The place is huge.

Bernini’s baldequin over the altar is, for example, 90 feet tall. The letters you see around the top of the columns are six feet tall.

Here is Michelangelo’s Piéta:

It’s always hard, looking at Michelangelo’s sculpture, to remember that it’s marble and not flesh and fabric.

The dome above the altar:

And back outside into the square:

The front of the Basilica:

They were setting up for some special event with the Pope addressing lots of people. No details beyond that.

We lunched at Piazza Navona, which has not one…

…but two fountains:

This is the Fountain of the Four Rivers, depicting the four longest rivers of the four continents (at least the ones known at the time).

For “America” we had the Rio de Plata in Argentina/Uruguay, with that fiercest of river life…

…the armadillo. Yeah, they got it wrong. In all kinds of ways.

After lunch we had some free time, and there was a “stationery” shop there that had the most phenomenal hand-made blank books. The LFW’s guidebook, though, listed other such shops, so I walked out without buying anything. This was a mistake, because the other shops were pathetic, and we never returned to that first shop.

From the Piazza Navona, we headed to the Pantheon.

People, if I had to pick only one thing to see in Rome, it would be the Pantheon.

It is so beautiful, so stunningly proportioned and so perfectly executed, that you will be overawed when you enter, if not brought to tears by its perfection. The dome is a perfect hemisphere; the base is a perfect cube which would hold the bottom of the sphere.

It was built by the Emperor Hadrian in 126 AD to house All The Gods. Whoever you worshiped, you were welcome to worship him/her/them/it at the Pantheon.

The Pantheon is the only fully extant Roman building, and for centuries it was the largest dome in the world. It’s still huge.

The coffers in the ceiling are structural, helping sustain the weight, and the oculus at the top is open to the sky and always has been. Usually rain is blown back out of the oculus by air currents, but if it does make it to the floor, it is quickly drained away to the sewers:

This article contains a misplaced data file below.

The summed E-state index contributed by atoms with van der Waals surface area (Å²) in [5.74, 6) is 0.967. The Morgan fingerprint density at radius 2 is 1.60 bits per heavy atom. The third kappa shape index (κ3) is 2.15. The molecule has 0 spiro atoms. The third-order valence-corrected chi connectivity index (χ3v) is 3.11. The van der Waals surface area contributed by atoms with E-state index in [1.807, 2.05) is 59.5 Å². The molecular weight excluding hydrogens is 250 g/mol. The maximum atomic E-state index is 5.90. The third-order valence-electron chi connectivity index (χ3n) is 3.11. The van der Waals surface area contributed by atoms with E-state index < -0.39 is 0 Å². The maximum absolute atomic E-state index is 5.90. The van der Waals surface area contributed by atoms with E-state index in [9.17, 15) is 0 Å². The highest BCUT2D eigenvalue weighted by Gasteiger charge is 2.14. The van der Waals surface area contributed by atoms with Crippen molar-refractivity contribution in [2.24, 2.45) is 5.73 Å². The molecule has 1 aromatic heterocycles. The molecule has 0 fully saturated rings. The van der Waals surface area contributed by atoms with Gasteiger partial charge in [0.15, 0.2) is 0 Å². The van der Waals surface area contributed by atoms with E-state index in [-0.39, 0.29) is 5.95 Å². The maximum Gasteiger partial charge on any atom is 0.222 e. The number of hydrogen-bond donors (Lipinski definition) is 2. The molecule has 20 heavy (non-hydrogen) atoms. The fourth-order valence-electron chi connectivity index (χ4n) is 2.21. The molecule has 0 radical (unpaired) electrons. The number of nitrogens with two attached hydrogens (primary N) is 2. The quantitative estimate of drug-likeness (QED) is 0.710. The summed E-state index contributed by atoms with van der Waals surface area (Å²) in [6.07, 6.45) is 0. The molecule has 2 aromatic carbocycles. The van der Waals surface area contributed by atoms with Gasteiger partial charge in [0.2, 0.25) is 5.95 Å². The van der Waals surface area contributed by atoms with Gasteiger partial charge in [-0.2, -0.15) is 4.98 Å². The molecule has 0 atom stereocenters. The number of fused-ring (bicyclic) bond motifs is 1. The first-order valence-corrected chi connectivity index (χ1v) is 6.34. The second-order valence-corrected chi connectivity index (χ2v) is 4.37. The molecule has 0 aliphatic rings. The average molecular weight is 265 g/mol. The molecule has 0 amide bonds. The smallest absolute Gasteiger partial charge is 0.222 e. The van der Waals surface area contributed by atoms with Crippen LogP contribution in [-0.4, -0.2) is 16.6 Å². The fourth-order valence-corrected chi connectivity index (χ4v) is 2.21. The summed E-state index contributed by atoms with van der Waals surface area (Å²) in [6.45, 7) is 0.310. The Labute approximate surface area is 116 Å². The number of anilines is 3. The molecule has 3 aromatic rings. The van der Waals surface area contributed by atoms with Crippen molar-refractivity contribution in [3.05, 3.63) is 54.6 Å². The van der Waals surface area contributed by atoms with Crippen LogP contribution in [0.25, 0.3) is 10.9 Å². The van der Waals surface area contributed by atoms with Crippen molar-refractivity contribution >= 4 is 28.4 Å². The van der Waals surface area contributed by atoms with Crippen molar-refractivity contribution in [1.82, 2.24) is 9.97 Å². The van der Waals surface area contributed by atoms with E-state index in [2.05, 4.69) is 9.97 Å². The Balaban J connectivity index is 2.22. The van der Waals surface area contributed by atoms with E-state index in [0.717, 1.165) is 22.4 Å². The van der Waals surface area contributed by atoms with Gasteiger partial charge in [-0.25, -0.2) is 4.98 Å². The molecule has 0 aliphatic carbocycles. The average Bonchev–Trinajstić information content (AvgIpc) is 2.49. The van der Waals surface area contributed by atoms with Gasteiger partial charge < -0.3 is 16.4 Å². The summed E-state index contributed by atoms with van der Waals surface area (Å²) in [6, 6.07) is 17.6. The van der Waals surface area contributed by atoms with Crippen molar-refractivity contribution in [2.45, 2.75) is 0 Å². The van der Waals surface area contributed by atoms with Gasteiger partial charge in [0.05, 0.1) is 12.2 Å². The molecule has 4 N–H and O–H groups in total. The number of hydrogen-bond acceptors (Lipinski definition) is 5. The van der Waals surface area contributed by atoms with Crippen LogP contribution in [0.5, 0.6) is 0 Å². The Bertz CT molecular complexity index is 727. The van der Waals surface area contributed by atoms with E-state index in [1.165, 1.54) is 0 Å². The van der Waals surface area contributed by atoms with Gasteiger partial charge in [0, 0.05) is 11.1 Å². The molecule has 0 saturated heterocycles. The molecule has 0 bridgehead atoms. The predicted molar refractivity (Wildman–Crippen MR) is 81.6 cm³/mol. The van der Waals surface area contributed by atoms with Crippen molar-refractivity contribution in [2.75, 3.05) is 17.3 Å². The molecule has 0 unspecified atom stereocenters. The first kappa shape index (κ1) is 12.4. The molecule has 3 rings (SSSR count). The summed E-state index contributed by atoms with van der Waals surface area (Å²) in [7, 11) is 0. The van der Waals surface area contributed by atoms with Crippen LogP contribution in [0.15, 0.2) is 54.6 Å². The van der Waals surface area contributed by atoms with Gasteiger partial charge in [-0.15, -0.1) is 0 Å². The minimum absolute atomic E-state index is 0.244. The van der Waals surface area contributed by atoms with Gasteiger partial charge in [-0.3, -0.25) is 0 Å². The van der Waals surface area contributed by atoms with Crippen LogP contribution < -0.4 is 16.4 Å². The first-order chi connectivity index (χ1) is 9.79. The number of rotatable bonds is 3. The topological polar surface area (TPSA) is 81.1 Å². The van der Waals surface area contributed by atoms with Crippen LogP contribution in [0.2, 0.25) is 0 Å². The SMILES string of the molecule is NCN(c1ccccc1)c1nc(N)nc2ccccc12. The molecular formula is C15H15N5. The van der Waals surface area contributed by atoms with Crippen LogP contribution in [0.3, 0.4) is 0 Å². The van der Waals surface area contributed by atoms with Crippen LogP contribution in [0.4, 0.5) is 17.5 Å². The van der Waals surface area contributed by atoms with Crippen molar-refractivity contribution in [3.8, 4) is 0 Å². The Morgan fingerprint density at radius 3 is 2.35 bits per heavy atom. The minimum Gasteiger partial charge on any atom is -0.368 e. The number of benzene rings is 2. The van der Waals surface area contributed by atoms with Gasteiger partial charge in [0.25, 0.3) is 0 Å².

The oculus has another secret: the sun at noon traverses the architrave throughout the year, and originally the architrave held the signs of the zodiac, signaling the turning of the seasons and times of the major festivals. (The Christians removed all the pagan symbology, and the Pantheon itself was saved from destruction only because Pope Boniface IV proclaimed it a church; there is an altar now across from the front door. Otherwise, it is as Hadrian built it.)

Speaking of Hadrian, here’s Hadrian’s Temple, built in honor of his mother Domitia Paulina, who was apparently a kick-ass politician and wise, supportive woman.

It now is the front of the Chamber of Commerce. Across the plaza was a bar which was touted on the intertubes as being “one of the best bars in the world,” but we never made it back to double-check that claim.

No visit to Rome would be complete without a visit to the Trevi Fountain, I suppose.

We made wishes: 1 coin for true love or an impossible wish; 2 coins for marriage; and 3 coins for an immediate divorce, such things being difficult in Roman Catholic Italy. I would have thought that qualified as an impossible wish, myself. My wish? To become a best-selling author.[2]

A hike to the Spanish Steps, then back to the hotel for a refreshing shower before heading back out. We roamed about a bit before snagging cocktails at a gin bar and supper at a cool little trattoria that apparently introduced the idea of dinner salads to the Eternal City.

SIDEBAR ABOUT THE BAR: It was called The Gin Corner, and it was listed as one of the top bars in Rome. We stumbled across it and dived inside to sample the wares.  I tried to play the “Smoky Topaz” game with the owner/bartender, but either I didn’t make myself clear or he’s just obtuse; he just made the Smoky Topaz.  Without measuring.

Back to the hotel and our view of St. Peter’s.



[2] Buy my book.